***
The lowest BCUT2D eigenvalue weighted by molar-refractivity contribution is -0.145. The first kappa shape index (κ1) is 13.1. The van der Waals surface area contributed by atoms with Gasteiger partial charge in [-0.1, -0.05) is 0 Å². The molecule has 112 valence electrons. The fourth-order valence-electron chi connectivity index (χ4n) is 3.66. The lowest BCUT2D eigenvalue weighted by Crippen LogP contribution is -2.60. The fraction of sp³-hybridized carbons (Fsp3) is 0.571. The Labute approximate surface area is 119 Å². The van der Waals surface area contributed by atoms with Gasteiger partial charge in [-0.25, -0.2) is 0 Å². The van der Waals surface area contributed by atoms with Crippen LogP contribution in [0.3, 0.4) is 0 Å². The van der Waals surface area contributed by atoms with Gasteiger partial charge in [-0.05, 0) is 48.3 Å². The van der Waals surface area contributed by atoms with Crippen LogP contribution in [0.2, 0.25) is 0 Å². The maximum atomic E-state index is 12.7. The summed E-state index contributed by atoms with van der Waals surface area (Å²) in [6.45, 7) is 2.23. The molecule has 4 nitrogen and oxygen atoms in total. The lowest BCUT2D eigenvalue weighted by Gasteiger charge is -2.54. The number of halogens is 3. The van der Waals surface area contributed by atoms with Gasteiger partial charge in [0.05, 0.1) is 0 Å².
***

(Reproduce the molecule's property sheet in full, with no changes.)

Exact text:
The lowest BCUT2D eigenvalue weighted by molar-refractivity contribution is -0.145. The first kappa shape index (κ1) is 13.1. The van der Waals surface area contributed by atoms with Gasteiger partial charge in [-0.1, -0.05) is 0 Å². The molecule has 112 valence electrons. The fourth-order valence-electron chi connectivity index (χ4n) is 3.66. The lowest BCUT2D eigenvalue weighted by Crippen LogP contribution is -2.60. The fraction of sp³-hybridized carbons (Fsp3) is 0.571. The Labute approximate surface area is 119 Å². The van der Waals surface area contributed by atoms with Gasteiger partial charge in [-0.25, -0.2) is 0 Å². The van der Waals surface area contributed by atoms with Crippen LogP contribution in [0.3, 0.4) is 0 Å². The van der Waals surface area contributed by atoms with Gasteiger partial charge in [-0.05, 0) is 48.3 Å². The van der Waals surface area contributed by atoms with Crippen LogP contribution in [0.2, 0.25) is 0 Å². The maximum atomic E-state index is 12.7. The summed E-state index contributed by atoms with van der Waals surface area (Å²) in [6.45, 7) is 2.23. The molecule has 4 nitrogen and oxygen atoms in total. The lowest BCUT2D eigenvalue weighted by Gasteiger charge is -2.54. The number of halogens is 3. The van der Waals surface area contributed by atoms with Gasteiger partial charge in [0.05, 0.1) is 0 Å².